The metaverse will be the next evolutionary stage of the internet. It has been haunting books and their film adaptations for decades. There it usually becomes a dystopia. A detailed look shows whether the fear is justified.
The metaverse is on everyone’s lips. Not because it is so new or revolutionary, but because Silicon Valley has fired up the marketing machine. Mark Zuckerberg has renamed his Facebook group Meta. At the same time, he announced that the development of his own metaverse was in full swing.
What is the Metaverse?
The Metaverse is a virtual space. A new digital world that people can enter via virtual reality technology. The basis of the Metaverse is blockchain technology. It enables a decentralized, virtual space as well as digital ownership. In Web 1.0, users searched for information. In Web 2.0, they shared and commented on the content they created themselves. Web 3.0 offers the possibility of moving around the web oneself. All previous applications, from shopping to information to social media, are to be united in it.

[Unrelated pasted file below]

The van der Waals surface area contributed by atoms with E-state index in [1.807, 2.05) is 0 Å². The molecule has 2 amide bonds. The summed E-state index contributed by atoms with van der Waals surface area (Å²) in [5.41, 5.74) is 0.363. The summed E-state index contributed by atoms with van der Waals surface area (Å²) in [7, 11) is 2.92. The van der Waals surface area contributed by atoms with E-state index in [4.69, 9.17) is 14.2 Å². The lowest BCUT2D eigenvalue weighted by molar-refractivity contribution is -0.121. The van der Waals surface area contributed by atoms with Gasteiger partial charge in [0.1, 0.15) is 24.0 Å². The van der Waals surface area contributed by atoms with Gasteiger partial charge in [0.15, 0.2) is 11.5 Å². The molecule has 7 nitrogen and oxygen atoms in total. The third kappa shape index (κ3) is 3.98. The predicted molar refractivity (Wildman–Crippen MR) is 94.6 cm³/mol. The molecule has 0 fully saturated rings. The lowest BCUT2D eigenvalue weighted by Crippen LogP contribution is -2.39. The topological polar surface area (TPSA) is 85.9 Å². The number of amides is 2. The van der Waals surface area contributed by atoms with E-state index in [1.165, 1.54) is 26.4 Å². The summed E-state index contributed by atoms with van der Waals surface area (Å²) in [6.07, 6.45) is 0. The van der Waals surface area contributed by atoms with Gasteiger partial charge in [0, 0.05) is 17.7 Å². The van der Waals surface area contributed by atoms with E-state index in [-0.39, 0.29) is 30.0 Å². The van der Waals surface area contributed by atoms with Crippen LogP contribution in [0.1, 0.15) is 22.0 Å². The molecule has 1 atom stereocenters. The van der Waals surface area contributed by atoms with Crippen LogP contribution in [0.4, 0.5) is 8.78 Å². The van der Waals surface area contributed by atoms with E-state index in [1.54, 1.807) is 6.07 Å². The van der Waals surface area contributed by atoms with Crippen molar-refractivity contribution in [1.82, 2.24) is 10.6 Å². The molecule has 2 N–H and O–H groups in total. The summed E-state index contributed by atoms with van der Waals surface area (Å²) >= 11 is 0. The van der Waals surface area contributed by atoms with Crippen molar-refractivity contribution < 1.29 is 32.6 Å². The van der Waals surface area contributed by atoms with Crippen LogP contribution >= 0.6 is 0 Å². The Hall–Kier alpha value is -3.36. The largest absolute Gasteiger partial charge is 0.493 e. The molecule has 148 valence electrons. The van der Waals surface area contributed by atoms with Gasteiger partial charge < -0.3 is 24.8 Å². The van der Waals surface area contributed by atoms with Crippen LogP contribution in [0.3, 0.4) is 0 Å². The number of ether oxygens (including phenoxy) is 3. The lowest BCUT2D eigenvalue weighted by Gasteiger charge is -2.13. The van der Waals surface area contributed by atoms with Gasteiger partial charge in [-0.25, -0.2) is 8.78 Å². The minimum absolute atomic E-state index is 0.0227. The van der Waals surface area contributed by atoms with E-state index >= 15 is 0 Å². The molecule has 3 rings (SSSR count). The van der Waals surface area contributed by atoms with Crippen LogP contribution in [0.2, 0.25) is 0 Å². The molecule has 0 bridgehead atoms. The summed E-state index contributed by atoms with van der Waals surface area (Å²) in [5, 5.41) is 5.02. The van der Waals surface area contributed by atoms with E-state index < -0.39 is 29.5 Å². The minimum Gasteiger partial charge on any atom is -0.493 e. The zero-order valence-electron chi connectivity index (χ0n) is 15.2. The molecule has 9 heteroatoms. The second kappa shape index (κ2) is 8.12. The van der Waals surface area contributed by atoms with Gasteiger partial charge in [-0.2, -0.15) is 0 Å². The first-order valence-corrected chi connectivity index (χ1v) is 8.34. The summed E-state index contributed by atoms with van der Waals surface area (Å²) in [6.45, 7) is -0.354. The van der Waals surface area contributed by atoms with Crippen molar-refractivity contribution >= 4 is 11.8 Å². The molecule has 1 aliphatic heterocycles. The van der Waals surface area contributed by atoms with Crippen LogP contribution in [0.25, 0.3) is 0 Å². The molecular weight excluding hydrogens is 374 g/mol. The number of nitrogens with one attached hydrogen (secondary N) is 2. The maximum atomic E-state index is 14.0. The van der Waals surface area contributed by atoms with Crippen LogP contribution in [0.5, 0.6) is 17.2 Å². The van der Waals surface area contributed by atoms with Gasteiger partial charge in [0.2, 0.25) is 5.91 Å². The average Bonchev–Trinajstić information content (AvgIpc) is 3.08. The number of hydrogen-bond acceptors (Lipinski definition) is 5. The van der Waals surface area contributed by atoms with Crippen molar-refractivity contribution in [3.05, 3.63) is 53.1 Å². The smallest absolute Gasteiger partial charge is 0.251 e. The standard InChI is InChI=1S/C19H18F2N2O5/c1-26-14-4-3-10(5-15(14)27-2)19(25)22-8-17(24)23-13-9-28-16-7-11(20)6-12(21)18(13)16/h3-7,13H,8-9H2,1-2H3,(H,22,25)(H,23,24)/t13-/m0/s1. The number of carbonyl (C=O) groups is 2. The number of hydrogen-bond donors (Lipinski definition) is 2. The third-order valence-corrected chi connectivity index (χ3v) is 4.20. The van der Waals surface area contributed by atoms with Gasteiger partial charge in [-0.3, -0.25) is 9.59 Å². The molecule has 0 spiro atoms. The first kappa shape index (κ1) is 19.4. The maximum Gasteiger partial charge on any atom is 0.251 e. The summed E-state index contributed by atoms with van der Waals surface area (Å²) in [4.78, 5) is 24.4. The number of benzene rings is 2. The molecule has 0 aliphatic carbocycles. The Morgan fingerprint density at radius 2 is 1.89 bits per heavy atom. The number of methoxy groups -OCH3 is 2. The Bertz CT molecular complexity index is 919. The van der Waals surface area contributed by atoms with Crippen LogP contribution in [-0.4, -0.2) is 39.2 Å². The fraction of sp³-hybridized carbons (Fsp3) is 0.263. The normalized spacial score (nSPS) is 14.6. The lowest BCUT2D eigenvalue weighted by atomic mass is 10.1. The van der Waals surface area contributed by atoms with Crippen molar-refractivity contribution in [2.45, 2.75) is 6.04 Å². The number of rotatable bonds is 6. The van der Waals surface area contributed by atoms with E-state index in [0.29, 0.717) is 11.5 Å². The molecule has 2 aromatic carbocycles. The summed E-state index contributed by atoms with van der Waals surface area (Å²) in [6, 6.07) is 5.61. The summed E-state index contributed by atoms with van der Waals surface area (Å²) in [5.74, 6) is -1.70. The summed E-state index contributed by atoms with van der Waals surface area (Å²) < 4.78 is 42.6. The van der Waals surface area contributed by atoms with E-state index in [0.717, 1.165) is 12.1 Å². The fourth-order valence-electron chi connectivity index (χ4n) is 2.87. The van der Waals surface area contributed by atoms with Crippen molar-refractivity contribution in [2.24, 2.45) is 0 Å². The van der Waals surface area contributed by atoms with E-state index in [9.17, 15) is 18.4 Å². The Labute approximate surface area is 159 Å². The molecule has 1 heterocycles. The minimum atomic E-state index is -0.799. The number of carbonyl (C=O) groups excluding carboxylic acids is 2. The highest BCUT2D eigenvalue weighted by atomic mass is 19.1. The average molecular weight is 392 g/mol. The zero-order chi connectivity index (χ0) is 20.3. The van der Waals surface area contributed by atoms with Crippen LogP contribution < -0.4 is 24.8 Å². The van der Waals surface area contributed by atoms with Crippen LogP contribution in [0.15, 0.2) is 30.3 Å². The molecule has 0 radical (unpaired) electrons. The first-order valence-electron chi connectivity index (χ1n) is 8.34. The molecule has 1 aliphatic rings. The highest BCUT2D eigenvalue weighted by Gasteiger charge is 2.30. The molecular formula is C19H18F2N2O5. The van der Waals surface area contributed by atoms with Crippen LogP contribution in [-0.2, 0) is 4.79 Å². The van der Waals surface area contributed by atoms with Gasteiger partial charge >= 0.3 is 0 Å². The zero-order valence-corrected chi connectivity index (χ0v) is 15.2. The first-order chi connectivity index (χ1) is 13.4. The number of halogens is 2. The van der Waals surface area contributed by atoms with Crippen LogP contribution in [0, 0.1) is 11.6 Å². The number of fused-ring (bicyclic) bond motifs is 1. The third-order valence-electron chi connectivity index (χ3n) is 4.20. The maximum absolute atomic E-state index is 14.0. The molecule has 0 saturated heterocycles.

The metaverse is not a new invention. Especially in the gaming sector, this kind of Internet has long been part of everyday life. Users lose themselves in virtual worlds, buying and selling digital goods. Provider Epic Games (Fortnite) recently announced that it would launch its own metaverse on the market. The art world has also already arrived in the metaverse with Non-Fungible Tokens (NFT). Applications such as shopping with the help of augmented reality are the first steps into Web 3.0. Bloomberg predicts that the metaverse will already be worth around 800 billion dollars by 2024.